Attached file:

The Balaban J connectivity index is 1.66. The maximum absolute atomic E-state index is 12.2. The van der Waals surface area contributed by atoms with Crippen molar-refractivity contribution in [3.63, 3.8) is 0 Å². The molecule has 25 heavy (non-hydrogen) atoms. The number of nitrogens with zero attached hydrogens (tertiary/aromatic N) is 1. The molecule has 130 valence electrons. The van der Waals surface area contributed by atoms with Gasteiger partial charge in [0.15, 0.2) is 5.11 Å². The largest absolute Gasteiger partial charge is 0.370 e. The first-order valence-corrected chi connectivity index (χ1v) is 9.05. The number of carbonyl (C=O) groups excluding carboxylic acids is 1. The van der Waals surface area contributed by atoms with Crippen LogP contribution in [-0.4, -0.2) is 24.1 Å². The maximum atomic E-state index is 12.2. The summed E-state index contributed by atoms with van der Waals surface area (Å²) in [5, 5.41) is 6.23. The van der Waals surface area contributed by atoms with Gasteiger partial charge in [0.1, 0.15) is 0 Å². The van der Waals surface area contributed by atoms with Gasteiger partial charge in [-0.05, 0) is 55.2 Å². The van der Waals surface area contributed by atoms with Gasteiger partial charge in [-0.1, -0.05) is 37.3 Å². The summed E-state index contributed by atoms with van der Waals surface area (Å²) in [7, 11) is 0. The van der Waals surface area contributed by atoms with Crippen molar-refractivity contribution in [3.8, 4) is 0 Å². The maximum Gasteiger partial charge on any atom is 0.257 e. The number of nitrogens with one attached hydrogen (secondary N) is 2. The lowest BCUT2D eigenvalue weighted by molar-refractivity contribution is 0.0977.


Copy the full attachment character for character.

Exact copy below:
The Balaban J connectivity index is 1.66. The maximum absolute atomic E-state index is 12.2. The van der Waals surface area contributed by atoms with Crippen molar-refractivity contribution in [3.63, 3.8) is 0 Å². The molecule has 25 heavy (non-hydrogen) atoms. The number of nitrogens with zero attached hydrogens (tertiary/aromatic N) is 1. The molecule has 130 valence electrons. The van der Waals surface area contributed by atoms with Gasteiger partial charge in [0.15, 0.2) is 5.11 Å². The largest absolute Gasteiger partial charge is 0.370 e. The first-order valence-corrected chi connectivity index (χ1v) is 9.05. The number of carbonyl (C=O) groups excluding carboxylic acids is 1. The van der Waals surface area contributed by atoms with Crippen LogP contribution in [-0.4, -0.2) is 24.1 Å². The maximum atomic E-state index is 12.2. The summed E-state index contributed by atoms with van der Waals surface area (Å²) in [5, 5.41) is 6.23. The van der Waals surface area contributed by atoms with Gasteiger partial charge in [0.1, 0.15) is 0 Å². The van der Waals surface area contributed by atoms with Gasteiger partial charge in [-0.05, 0) is 55.2 Å². The van der Waals surface area contributed by atoms with Gasteiger partial charge in [-0.1, -0.05) is 37.3 Å². The summed E-state index contributed by atoms with van der Waals surface area (Å²) in [7, 11) is 0. The van der Waals surface area contributed by atoms with Crippen molar-refractivity contribution in [3.8, 4) is 0 Å². The maximum Gasteiger partial charge on any atom is 0.257 e. The number of nitrogens with one attached hydrogen (secondary N) is 2. The lowest BCUT2D eigenvalue weighted by molar-refractivity contribution is 0.0977.